AARemu (https://github.com/donaldmunro/AARemu) is a software tool enabling simulation of Augmented Reality
by allowing an AR developer to record a 360 degree view of a
location using the devices camera and rotational sensors. The ARCamera
class which provides an impostor or mock of the Android camera class
can then be used to preview the recorded scene instead of the live
camera preview provided by the Android Camera class. The ARCamera
preview callback is analogous to the standard Camera preview
callback except that the preview bytes provided in the callback
are extracted from a file created by the recorder application
based on the current bearing returned by the orientation
sensor(s). These preview bytes are passed to the development code
via the same preview callback as provided by the standard Camera
classes and can thus be processed by Computer Vision algorithms
before being displayed by the client application. The frames are
stored as individual video frames in RGBA, RGB or RGB565 format
and not as video so the preview can be accessed in both
clockwise and anti-clockwise directions and precise seeks to bearing
locations are possible instead of to a video keyframe.
The tool is aimed at developers of outdoor mobile AR application
as it allows the developer to record one or more 360 degree
panoramas of a given location and then debug and test the AR
application in the comfort of a office or home without having to
make extensive changes to the programming
This app is the AARemu recorder. It functions by displaying the camera output in full screen mode with an interface drawer on the left border of the display which can be dragged out. To start recording drag the drawer out and click the recording button. At start of recording the user is asked to provide a name for the recording files, a recording method, file format, resolution, recording increment and which orientation sensor implementation to use.
The file format can currently be one of RGBA, RGB, RGB565, NV21 and YV12.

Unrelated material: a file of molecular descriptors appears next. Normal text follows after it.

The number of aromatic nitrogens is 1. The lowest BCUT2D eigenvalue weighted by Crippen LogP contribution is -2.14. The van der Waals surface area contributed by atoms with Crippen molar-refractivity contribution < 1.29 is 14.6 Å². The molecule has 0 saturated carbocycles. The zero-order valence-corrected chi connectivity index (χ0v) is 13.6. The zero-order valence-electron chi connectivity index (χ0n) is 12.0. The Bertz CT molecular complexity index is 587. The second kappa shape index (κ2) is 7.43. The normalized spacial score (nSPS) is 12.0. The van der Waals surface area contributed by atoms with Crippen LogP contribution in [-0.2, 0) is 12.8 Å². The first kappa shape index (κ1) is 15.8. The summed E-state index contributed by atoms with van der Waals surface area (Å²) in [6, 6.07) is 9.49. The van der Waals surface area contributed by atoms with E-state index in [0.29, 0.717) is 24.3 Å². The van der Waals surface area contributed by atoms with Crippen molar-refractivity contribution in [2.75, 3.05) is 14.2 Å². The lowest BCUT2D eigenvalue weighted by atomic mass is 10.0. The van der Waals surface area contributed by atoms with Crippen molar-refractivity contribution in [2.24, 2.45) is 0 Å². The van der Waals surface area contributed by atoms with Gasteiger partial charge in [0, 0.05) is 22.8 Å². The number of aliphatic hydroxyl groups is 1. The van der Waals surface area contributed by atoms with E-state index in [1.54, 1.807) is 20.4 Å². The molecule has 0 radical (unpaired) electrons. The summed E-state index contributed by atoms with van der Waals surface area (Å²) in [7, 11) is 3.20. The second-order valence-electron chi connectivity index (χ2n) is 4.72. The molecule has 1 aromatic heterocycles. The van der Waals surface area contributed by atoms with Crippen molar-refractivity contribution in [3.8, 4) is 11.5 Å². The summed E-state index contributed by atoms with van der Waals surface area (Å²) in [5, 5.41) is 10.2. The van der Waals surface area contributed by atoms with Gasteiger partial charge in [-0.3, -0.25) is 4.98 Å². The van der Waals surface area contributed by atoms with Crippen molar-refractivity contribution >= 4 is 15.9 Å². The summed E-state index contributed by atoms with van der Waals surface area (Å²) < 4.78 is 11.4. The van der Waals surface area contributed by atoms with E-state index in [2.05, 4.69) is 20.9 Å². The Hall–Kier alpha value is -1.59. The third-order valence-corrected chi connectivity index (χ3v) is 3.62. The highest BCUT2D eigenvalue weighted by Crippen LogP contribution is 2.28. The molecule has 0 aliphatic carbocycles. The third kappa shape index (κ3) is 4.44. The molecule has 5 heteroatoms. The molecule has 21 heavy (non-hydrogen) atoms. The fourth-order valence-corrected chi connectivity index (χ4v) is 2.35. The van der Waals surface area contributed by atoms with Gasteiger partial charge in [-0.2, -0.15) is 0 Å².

While resulting in larger files RGBA is preferred as GPU texture units
work best with 4 byte aligned textures and most OpenGL implementations
convert to RGBA internally anyway.
The resolution can be selected in a spinner which provides all of the resolutions
supported by the device. The recording increment specifies the bearing increment
between which frames are saved. The Rotation sensor specifies which orientation sensor
fusion method to use for calculating the device orientation and bearing.
The recording methods are currently Retry and Traverse until Complete. The retry method works as follows:
Once recording the interface drawer displays the current bearing and the target bearing. At the start of the recording the target is set to 355 in order to start at 0 approaching in a clockwise direction. The camera output surface displays an overlaid arrow with the direction of movement which is red if correcting and green if recording. Once the user moves to 355 the target is set to 0, the arrow becomes green and recording commences. During recording if a frame is missed then the arrow color and direction changes to red until the user corrects.
The Traverse recording method starts recording from the current location. An overlaid arrow indicates the direction of movement while recording. Missed bearings do not cause the user to be prompted to move back, instead missed bearings are picked up in subsequent traversals, ie more than one 360 degree traversal may be required On subsequent traversals the overlaid arrow will be blue for bearings which have already been processed, but will change to green before encountering a bearing that was missed in the previous traversal.
For both methods keeping the device at a constant vertical angle and rotating slowly and smoothly is important for accurate recording. For the traversal method also try to keep the movement continually in a clockwise direction with no reversals.